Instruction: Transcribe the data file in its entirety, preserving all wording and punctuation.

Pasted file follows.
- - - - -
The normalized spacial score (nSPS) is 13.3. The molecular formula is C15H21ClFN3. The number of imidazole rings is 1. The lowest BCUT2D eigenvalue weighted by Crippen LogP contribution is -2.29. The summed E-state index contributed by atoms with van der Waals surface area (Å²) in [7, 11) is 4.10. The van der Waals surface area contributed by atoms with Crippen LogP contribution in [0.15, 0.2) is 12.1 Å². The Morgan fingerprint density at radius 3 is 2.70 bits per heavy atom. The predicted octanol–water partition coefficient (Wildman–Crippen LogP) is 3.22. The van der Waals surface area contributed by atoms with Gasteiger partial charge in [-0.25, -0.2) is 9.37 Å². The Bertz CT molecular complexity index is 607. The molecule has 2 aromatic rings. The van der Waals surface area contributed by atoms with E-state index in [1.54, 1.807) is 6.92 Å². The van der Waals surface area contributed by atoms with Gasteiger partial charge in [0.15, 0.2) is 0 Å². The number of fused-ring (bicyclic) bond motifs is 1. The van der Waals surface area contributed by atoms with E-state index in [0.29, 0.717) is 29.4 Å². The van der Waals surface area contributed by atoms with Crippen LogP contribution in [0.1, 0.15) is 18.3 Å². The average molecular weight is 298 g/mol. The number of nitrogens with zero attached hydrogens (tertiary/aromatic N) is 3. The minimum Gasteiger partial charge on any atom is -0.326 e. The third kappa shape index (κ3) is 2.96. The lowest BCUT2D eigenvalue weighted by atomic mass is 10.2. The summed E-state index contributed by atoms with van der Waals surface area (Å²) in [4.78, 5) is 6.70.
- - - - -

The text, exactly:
The normalized spacial score (nSPS) is 13.3. The molecular formula is C15H21ClFN3. The number of imidazole rings is 1. The lowest BCUT2D eigenvalue weighted by Crippen LogP contribution is -2.29. The summed E-state index contributed by atoms with van der Waals surface area (Å²) in [7, 11) is 4.10. The van der Waals surface area contributed by atoms with Crippen LogP contribution in [0.15, 0.2) is 12.1 Å². The Morgan fingerprint density at radius 3 is 2.70 bits per heavy atom. The predicted octanol–water partition coefficient (Wildman–Crippen LogP) is 3.22. The van der Waals surface area contributed by atoms with Gasteiger partial charge in [-0.25, -0.2) is 9.37 Å². The Bertz CT molecular complexity index is 607. The molecule has 2 aromatic rings. The van der Waals surface area contributed by atoms with E-state index in [1.54, 1.807) is 6.92 Å². The van der Waals surface area contributed by atoms with Gasteiger partial charge in [0.15, 0.2) is 0 Å². The number of fused-ring (bicyclic) bond motifs is 1. The van der Waals surface area contributed by atoms with E-state index in [0.29, 0.717) is 29.4 Å². The van der Waals surface area contributed by atoms with Crippen LogP contribution in [0.1, 0.15) is 18.3 Å². The average molecular weight is 298 g/mol. The number of nitrogens with zero attached hydrogens (tertiary/aromatic N) is 3. The minimum Gasteiger partial charge on any atom is -0.326 e. The third kappa shape index (κ3) is 2.96. The lowest BCUT2D eigenvalue weighted by atomic mass is 10.2. The summed E-state index contributed by atoms with van der Waals surface area (Å²) in [4.78, 5) is 6.70.